• The amplitude of R waves in the right pericardial leads of normal children decreases with age while the amplitude increases in the left praecordial leads.
  • Similar but inverse changes occur in respect of the S wave amplitude

T Wave

  • In the first 2-3 days of life upright T waves in the right praecordial leads (V1 and V3R) are normal
  • It is usual for the T waves in these leads to invert in the majority of infants during the first week of life
  • Persistence of a positive T wave in lead V1 or V3R beyond the first week of life should therefore raise the suspicion of abnormality, usually RVH
  • In the intermediate leads, V2 and V3, the T wave is often inverted in early childhood and there is progression to the T wave becoming upright in sequence lead V3, lead V2, lead V1
  • The T wave in lead V5 and V6 should be upright at all ages, but in a very small number of newborn babies the T wave in these leads may be flat or inverted for 1-3 days. Inversion after this suggests left ventricular hypertrophy (LVH).
  • Tall T waves
    • Hyperkalaemia
    • LVH
  • Flat T waves
    • Hypokalaemia
    • Pericarditis
    • Myocarditis
    • Newborns
    • Hypothyroidism

Variation in P-P interval

  • The diagnosis of sinus arrhythmia is easily confirmed in most cases by observing the relation of the change to respiration (slowing in expiration, accelerating in inspiration).

Common variations in rhythm which may be normal

  • Pronounced sinus arrhythmia
  • Short sinus pauses <1.8 seconds
  • First degree atrioventricular block (Prolonged PR interval)
  • Mobitz type 1 second degree atrioventricular block
  • Junctional rhythm

PR Interval

  • In infants PR interval would be in the range 80-110 milliseconds
  • In children up to 150 milliseconds
  • In teenagers with slower heart rates the upper limit of normal is 180 milliseconds
  • Prolonged PR interval
    • Congenital Heart Disease (CHD)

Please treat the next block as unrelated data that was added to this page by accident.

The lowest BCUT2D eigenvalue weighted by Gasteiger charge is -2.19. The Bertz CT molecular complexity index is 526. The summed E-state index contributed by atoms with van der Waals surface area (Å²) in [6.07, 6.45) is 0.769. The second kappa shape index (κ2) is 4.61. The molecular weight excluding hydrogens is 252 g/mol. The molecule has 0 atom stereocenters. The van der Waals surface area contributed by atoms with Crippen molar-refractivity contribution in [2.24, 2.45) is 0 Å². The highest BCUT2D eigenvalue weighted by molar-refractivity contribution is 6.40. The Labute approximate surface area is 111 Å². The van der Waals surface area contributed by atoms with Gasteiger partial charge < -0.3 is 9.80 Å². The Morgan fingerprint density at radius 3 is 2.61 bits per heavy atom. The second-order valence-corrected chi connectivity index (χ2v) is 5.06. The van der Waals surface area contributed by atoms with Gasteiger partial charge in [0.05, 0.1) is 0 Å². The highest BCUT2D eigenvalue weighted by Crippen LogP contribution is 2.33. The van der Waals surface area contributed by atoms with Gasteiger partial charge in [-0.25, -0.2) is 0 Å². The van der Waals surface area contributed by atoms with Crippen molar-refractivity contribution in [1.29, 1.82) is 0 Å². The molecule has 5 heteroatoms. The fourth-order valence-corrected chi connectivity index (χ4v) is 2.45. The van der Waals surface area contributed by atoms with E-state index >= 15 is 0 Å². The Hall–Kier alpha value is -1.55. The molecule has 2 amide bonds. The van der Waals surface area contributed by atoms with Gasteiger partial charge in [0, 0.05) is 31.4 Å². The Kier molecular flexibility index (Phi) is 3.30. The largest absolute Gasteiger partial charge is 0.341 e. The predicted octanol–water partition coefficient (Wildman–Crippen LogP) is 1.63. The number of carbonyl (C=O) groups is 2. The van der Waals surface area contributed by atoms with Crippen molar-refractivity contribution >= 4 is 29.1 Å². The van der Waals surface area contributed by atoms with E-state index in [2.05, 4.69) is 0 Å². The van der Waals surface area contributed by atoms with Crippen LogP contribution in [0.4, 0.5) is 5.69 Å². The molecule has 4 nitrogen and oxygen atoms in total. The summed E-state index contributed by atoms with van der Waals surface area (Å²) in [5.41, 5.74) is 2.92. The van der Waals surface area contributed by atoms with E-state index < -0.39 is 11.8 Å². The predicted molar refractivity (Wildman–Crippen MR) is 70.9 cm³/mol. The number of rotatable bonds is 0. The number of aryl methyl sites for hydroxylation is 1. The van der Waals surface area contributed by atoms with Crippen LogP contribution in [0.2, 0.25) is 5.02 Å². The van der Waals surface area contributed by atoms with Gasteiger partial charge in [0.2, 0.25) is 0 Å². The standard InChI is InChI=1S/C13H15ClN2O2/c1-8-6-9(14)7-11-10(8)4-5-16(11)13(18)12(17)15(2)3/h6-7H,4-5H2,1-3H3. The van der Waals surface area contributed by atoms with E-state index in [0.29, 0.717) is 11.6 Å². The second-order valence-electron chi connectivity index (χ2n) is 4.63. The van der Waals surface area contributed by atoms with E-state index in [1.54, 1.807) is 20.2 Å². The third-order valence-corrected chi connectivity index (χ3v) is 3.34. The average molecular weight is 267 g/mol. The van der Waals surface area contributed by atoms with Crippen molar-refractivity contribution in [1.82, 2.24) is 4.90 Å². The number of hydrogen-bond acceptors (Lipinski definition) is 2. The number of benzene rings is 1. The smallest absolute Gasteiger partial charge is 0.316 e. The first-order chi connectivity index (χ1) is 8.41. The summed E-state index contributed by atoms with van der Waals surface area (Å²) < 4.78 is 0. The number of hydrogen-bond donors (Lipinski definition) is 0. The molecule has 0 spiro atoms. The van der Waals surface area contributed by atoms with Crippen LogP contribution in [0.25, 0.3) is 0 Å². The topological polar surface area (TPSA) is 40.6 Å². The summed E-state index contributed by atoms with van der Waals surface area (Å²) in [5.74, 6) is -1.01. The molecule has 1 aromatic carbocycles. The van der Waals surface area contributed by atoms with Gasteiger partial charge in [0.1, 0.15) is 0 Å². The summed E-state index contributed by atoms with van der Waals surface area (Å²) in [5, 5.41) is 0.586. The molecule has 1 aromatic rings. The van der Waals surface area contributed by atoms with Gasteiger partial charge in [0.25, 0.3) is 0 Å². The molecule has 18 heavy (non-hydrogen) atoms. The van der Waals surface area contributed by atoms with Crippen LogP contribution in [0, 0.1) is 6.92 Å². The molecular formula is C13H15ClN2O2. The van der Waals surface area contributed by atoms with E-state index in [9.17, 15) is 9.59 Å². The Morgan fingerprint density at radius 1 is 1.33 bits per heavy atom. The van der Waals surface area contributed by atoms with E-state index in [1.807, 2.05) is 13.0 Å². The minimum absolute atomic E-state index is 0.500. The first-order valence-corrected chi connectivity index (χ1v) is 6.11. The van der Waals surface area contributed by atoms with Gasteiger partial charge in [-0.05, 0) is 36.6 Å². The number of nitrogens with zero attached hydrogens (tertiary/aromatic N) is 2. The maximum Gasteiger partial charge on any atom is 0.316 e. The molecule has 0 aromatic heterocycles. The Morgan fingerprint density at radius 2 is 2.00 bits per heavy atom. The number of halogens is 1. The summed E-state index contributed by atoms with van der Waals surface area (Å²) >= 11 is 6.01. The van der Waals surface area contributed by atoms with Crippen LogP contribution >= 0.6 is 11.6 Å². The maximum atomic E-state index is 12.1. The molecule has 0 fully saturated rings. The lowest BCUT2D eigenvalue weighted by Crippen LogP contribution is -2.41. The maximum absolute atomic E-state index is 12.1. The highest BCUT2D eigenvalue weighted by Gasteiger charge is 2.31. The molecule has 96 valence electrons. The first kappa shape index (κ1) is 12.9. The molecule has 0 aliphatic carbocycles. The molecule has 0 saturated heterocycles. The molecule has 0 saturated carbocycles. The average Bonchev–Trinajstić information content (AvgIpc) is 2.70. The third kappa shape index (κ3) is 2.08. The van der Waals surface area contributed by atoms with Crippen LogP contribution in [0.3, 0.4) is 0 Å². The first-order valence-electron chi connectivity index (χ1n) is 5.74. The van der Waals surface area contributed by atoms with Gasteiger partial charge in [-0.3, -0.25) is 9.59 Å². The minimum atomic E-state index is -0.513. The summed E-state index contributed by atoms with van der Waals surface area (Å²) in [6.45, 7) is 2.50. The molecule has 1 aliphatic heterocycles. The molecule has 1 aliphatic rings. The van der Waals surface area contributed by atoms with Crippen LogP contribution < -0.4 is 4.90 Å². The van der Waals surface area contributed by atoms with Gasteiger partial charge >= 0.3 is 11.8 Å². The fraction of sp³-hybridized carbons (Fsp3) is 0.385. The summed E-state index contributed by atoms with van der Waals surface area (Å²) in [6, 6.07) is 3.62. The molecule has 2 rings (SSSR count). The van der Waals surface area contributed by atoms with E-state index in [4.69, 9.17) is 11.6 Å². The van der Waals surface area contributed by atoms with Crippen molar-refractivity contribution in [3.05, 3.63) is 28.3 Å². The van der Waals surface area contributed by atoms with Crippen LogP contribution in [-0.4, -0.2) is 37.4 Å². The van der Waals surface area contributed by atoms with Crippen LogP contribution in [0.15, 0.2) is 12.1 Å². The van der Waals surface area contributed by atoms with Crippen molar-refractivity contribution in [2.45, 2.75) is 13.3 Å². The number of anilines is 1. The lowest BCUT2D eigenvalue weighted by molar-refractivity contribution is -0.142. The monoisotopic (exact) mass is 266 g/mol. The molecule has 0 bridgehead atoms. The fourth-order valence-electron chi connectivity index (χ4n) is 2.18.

• Myocarditis
    • Hyperkalaemia
  • Shortened PR interval
    • Wolff-Parkinson-White (WPW)
    • Glycogen Storage Disease (GSD)

ECG, Wolff Parkinson White

ECG – Wolff-Parkinson-White


  • Isolated ventricular premature beats may be identified on a routine resting ECG in 0.2-2.2% of normal children
  • Extrasystoles which conform to this pattern and suppress on exercise are almost certainly benign

QRS Duration

There is a progressive increase in QRS duration with age, with a normal range from about: 

  • 50-70 milliseconds in neonates
  • 60-90 milliseconds in children 
  • 90-100 milliseconds in adolescents
  • Prolonged QRS duration
    • Bundle branch blocks (BBB)
    • Wolff-Parkinson-White (WPW)
    • Ventricular arrhythmia
  • Decreased amplitude
    • Myocarditis
    • Pericarditis

QT interval

  • Detecting prolongation of the QT interval is important in the identification of individuals at risk of life-threatening arrhythmia associated with syncope and sudden death
  • Under 6 months: corrected QT interval (QTc) < 0.49 seconds
  • Over 6 months: QTc < 0.44 seconds
  • For practical purposes Bazett’s formula (QTc = QT  ⁄  √R-R interval) remains the most commonly used method for determining the rate corrected.
  • Prolonged QTc is seen in:
    • Hypokalaemia
    • Hypomagnesaemia
    • Hypocalcaemia
    • Hypothermia
    • Head injury
    • Myocarditis
  • Commonly used drugs such as azithromycin, erythromycin, clarithromycin, fluconazole and domperidone
  • Various online calculators can be used to help calculate QTc

Differential diagnoses

ECG signs of Pericarditis  ECG signs of Myocarditis   ECG abnormalities in patients with Syncope 
↑ST in left ventricular leads returns to normal within 2-3 days
Flat T waves initially then inverts after 2-4 weeks
↓QRS amplitude
↑PR interval
↓T wave amplitude
↑QT interval
↓QRS amplitude
Long QT interval
Wide complex tachycardia
Hypertrophic Obstructive Cardiomyopathy (LVH)



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  2. Myung K, Park MK, Guntheroth WG. St Louis: Elselvier, 2006. How To Read Pediatric ECGs 4th Edition
  3. P.R Rijnbeek, M Witsenburg, E Schrama, J Hess, J.A Kors, New normal limits for the paediatric electrocardiogram, European Heart Journal, Volume 22, Issue 8, 1 April 2001, Pages 702–711
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  6. Wernovsky G, Anderson RH et al. Anderson’s Pediatric Cardiology: Expert Consult - Online and Print 4th Edition. Elselvier 2019
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Endorsed by: Nurse, Co-director Surgical Services  Date: Nov 2022

 Review date:  Nov 2025